The Aga Khan Library, London

The Aga Khan Library, London

The Aga Khan Library, London

The Aga Khan Library, London, formerly known as the IIS-ISMC Library, is the result of the merger of the library of the Institute of Ismaili Studies and the library of the Institute for the Study of Muslim Civilisations, Aga Khan University.

As a shared library, the Aga Khan Library’s primary objective is to support teaching and research in its parent institutions. The Library, however, is also committed to fostering knowledge of Islam, past and present, and to facilitating access for external researchers and students to resources on the history, faith and cultures that comprise the global Ismaili Shia community.

Photo from the inauguration of the Aga Khan Library on June 26th 2018

His Highness the Aga Khan in conversation with Lord Ahmad, Mayor Sadiq Khan, His Royal Highness The Prince of Wales, and Head Librarian of the Aga Khan Library Dr. Walid Ghali during the inauguration of the Aga Khan Library on June 26th 2018

With its relocation to new purpose-built premises in King’s Cross, the Aga Khan Library will be able to continue expanding its substantial collection, which covers a broad range of subjects relating to the work of both institutes, and includes works in a remarkable variety of European and Eastern languages, as well as several individual collections donated by acclaimed scholars in the field of Islamic Studies. Housed in state-of-the-art facilities, the Library now occupies two floors at the heart of the newly developed Aga Khan Centre, King’s Cross. This site offers a comfortable research space, and convenient access to the Library’s unique resources.

The Aga Khan Library

The Aga Khan Library

The Aga Khan Library is the proud custodian of part of the personal library of Professor Annemarie Schimmel (1922–2003) that includes many rare titles, mostly in Persian, Urdu and Sindhi, focusing on Indo-Muslim communities and cultures. This collection of 900 items was donated to the Library by Professor Ali Asani (1954–), her colleague at Harvard University, in 2005. Subsequently, over 300 volumes from the Schimmel Library at the University of Tübingen, Germany, were acquired to complement this collection.

In 2012, the Aga Khan Library received part of the personal library and the complete personal archive of Professor Mohammed Arkoun (1928–2010), in recognition of his long association with The Institute of Ismaili Studies. This legacy, mostly in Arabic and French, consists of his professional correspondence, notes, offprints of his articles and over 200 monographs, including theses on Islamic thought, history and culture. The Library has embarked on the process of cataloguing and digitising the Arkoun Archive, to aid research concerning this distinguished and highly influential scholar in the history of Islamic studies.

Detail of Persian manuscript on "Prediction with astrological tables" completed in Shawwal (945 AH. /1539 AD)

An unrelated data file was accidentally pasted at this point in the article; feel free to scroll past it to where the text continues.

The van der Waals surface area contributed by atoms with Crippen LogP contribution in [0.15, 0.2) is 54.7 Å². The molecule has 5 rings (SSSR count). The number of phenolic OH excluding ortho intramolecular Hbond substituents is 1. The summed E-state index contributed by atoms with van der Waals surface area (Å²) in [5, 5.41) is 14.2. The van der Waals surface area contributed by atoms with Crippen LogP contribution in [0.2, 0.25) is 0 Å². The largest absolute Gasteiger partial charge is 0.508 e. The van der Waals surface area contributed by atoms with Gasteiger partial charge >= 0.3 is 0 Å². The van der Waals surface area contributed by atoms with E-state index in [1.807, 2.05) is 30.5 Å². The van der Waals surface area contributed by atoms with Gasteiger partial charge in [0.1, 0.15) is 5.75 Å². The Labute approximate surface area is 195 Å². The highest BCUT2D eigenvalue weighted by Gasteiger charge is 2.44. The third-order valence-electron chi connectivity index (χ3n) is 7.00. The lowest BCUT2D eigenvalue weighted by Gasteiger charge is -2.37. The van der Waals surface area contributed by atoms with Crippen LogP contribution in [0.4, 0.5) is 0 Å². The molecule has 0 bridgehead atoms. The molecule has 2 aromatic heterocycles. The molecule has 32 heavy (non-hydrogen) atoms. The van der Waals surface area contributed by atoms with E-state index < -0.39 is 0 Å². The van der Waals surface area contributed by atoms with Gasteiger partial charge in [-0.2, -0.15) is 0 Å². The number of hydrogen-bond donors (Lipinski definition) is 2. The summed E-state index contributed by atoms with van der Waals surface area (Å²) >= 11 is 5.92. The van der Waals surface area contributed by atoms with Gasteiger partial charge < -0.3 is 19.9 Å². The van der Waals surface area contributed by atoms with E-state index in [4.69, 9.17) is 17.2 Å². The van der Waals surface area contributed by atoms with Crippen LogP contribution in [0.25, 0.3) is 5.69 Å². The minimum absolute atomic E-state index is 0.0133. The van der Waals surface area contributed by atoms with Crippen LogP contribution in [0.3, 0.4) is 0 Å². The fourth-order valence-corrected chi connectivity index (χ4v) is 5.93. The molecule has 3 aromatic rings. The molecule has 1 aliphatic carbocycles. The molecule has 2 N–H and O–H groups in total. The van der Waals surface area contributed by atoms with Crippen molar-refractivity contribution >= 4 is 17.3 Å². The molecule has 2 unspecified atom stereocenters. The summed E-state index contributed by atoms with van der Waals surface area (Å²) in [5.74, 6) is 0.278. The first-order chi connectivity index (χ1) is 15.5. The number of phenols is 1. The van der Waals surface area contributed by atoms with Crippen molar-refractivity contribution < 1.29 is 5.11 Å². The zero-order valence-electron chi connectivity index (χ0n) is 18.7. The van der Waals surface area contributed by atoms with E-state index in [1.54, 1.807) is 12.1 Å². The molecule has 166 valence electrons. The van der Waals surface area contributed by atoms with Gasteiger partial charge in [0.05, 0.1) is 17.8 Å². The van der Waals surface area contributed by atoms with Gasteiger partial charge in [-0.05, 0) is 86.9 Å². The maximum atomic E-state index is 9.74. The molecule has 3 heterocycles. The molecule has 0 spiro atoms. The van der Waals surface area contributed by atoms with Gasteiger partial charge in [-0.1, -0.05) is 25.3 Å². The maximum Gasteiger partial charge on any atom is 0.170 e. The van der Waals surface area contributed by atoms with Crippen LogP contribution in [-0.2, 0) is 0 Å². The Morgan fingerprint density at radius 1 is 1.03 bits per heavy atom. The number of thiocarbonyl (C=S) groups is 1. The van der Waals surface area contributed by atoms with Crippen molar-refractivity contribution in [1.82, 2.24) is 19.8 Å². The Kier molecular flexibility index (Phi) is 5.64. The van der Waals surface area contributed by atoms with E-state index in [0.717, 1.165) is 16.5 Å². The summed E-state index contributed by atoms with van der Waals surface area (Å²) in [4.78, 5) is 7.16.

Detail of Persian manuscript on “Prediction with astrological tables”
completed in Shawwal (945 AH. /1539 AD

The Library acquired in 2010 the personal library of the late Prof Peter Avery OBE, an eminent British scholar in the field of Persian Studies. This collection contains approximately 1,600 volumes, including manuscripts, lithographs and many rare and out-of-print titles in Persian, English and Arabic.

In 2007, the library purchased a collection of works by Muhammad Abduh (1849-1905) which consists of three previously unrecorded manuscripts; thirteen printed works (five by Abduh and eight by other scholars on Abduh), and one original studio portrait of Muhammad Abduh with his friend the Egyptian photographer Muhammad ‘Ali Effendi Sa’oudi (1865-1955).

Among the Library’s other collections of note, there are 1300 books in Turkish and Ottoman Turkish that include literary works from the Tanzimat and post-Tanzimat period (mainly novels, poetry and plays) as well as travel literature, language materials, and works of history.

Illumination with flower motifs in an Ottoman manuscript (19th Century)

Illumination with flower motifs in an Ottoman manuscript (19th Century)

The manuscripts, as well as many of the rare books, are part of a digitisation project that will both conserve the original items and widen access to the Library’s important collections. While the Aga Khan Library builds its electronic platform for digitised materials, the original documents are available by request, condition permitting.

We would like to invite you to browse our collections through Copac or EDS. Soon, the Aga Khan Library will be available to researchers from London, the UK and abroad. In the meantime, the interlibrary loan service is available, and if necessary, access to our facilities and collections can be arranged by prior request. Please do not hesitate to contact us with further information about your access requirements.

Pedro Sánchez, Assistant Librarian

For more information you can contact the library by email, or telephone +44 (0)20 7380 3852.

NOTE: The Aga Khan Library still appears on Copac as the Institute of Ismaili Studies & ISMC Library. We are in the process of updating the library’s name and other details, but in the meantime you should select the Institute of Ismaili Studies & ISMC Library from the list of libraries in the main search form if you wish to search for their records.

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